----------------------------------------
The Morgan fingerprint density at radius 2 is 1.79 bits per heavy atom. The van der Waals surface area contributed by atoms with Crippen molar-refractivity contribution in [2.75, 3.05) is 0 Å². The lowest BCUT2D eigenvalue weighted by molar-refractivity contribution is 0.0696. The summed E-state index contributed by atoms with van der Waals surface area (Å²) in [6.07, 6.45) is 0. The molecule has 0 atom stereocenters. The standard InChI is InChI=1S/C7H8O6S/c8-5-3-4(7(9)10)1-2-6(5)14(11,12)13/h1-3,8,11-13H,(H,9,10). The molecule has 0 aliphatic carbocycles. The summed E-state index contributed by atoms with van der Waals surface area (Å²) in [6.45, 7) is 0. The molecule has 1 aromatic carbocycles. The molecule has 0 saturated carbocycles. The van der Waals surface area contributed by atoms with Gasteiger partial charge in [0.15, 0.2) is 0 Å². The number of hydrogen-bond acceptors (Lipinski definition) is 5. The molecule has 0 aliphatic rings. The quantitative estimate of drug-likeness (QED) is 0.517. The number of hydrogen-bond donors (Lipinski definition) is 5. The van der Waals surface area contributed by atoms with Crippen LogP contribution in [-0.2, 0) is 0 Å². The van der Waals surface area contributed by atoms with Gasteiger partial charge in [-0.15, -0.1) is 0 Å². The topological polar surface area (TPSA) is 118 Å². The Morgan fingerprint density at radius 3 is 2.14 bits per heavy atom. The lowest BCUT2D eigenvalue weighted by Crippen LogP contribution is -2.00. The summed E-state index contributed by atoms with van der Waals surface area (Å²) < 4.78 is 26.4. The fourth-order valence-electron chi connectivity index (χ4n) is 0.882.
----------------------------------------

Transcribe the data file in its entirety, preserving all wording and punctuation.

The Morgan fingerprint density at radius 2 is 1.79 bits per heavy atom. The van der Waals surface area contributed by atoms with Crippen molar-refractivity contribution in [2.75, 3.05) is 0 Å². The lowest BCUT2D eigenvalue weighted by molar-refractivity contribution is 0.0696. The summed E-state index contributed by atoms with van der Waals surface area (Å²) in [6.07, 6.45) is 0. The molecule has 0 atom stereocenters. The standard InChI is InChI=1S/C7H8O6S/c8-5-3-4(7(9)10)1-2-6(5)14(11,12)13/h1-3,8,11-13H,(H,9,10). The molecule has 0 aliphatic carbocycles. The summed E-state index contributed by atoms with van der Waals surface area (Å²) in [6.45, 7) is 0. The molecule has 1 aromatic carbocycles. The molecule has 0 saturated carbocycles. The van der Waals surface area contributed by atoms with Gasteiger partial charge in [0.15, 0.2) is 0 Å². The number of hydrogen-bond acceptors (Lipinski definition) is 5. The molecule has 0 aliphatic rings. The quantitative estimate of drug-likeness (QED) is 0.517. The number of hydrogen-bond donors (Lipinski definition) is 5. The van der Waals surface area contributed by atoms with Crippen LogP contribution in [-0.2, 0) is 0 Å². The van der Waals surface area contributed by atoms with Gasteiger partial charge in [-0.15, -0.1) is 0 Å². The topological polar surface area (TPSA) is 118 Å². The Morgan fingerprint density at radius 3 is 2.14 bits per heavy atom. The lowest BCUT2D eigenvalue weighted by Crippen LogP contribution is -2.00. The summed E-state index contributed by atoms with van der Waals surface area (Å²) < 4.78 is 26.4. The fourth-order valence-electron chi connectivity index (χ4n) is 0.882.